Thursday, March 07, 2013

When is the tenor a villain?

Fairly frequently in the opere serie of Rossini. This is
primarily because of the striking talents of tenor Andrea Nozzari. According to
contemporary accounts, his voice was quite dark and powerful, but also very
agile, an unusual combination that was even unusual in those days although
less unusual than today, when darker and more powerful tenors are never
called on for any agility. The one exception of the past 60 years or more has
been Jon Vickers.

In Nozzari's case, some of the villain roles that he created were parts like
Agorante in Rossini's Ricciardo e Zoraide, Pirro in Ermione and Antenore in
Zelmira. Those are just the most demanding of them, Antenore being especially
taxing, and they are all villains. Their tessitura is practically baritonal, but in
the agile passagework, they do run up to the occasional high C, etc. To
distinguish the villain from the hero, Rossini would -- usually -- assign the hero
to a high tenor, often David, who drew a distinct contrast to Nozzari. We
would recognize David today as the traditional lyric tenor with high notes galore
and a primarily sweet vocal style. (A startling exception is the last 20 minutes
or so of David's role, Oreste in Ermione, who suddenly turns into this crazed
avenger driven by bloodlust -- but that quality typifies much in that whole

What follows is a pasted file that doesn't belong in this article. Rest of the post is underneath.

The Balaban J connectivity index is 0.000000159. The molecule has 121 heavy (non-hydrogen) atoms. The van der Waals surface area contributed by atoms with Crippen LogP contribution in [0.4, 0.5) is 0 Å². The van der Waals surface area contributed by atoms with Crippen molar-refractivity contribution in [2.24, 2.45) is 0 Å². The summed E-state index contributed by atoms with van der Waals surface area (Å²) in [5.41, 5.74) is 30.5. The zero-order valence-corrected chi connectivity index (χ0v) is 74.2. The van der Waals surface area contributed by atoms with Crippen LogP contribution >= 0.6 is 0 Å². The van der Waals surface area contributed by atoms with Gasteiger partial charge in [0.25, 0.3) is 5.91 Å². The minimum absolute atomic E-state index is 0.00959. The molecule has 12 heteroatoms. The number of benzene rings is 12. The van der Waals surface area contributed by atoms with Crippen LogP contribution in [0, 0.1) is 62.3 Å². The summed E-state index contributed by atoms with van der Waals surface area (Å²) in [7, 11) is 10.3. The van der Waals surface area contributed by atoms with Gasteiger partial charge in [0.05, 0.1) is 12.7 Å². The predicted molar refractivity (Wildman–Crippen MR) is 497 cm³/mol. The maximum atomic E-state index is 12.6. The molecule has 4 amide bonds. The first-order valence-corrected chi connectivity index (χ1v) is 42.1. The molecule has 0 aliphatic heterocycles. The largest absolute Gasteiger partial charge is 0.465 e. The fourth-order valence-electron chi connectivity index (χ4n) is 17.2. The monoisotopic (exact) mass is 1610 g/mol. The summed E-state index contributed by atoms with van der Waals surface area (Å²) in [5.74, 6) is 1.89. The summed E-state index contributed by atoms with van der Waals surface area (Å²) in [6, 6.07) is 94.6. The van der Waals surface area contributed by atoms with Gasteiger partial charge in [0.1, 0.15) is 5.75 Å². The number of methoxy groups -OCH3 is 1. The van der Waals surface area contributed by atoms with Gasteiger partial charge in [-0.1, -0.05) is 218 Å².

haunted score.)

Later on, Donizetti writes the role of Ghino in his Pia de Tolomei for a tenor.
This too is a villain, and surprisingly, the hero is the baritone. But Ghino is not
as heavy a part as any of the Nozzari roles, although it does require a more
forceful tone than some Donizetti roles (still not as demanding as
Poliuto/Polyeucte, unique for its heroic writing in the entire Donizetti canon,
although unquestionably the sympathetic hero of the piece).

I'm not sure if one would call the baritone Rigoletto a sympathetic hero,
although one can empathize with much of his pain. After all, he really is
horrible to the devastated Monterone, and his implacable drive for revenge
ultimately causes Gilda's death -- in a way. Also he is not in a romantic love
relationship with the soprano. There is however no question that the chief
villain is still the tenor role, the Duke.

The thing is, the relationships between the David and Nozzari roles and the
hero versus Ghino in Pia are much more clearcut: The David role generally is in
love and his love's usually requited, and the audience is solidly on the side of
the two lovers, and the same is true of the sympathetic baritone's requited
love for Pia. It's hard to think of an example anywhere like that in Verdi or
Puccini -- certainly not in Rigoletto, and certainly not in Madama Butterfly
either, where it might seem a bit forced to say that, with the tenor Pinkerton
plainly a villain, Sharpless, though sympathetic, is therefore the real hero. We
get no indication he is carrying the torch for the heroine, after all. (In fact,
given the way the music swells up at Yamadori's entrance, whose love for Cio-
Cio San is all too passionate and very sincere, one might almost say that
Yamadori is the hero!)

Geoffrey Riggs

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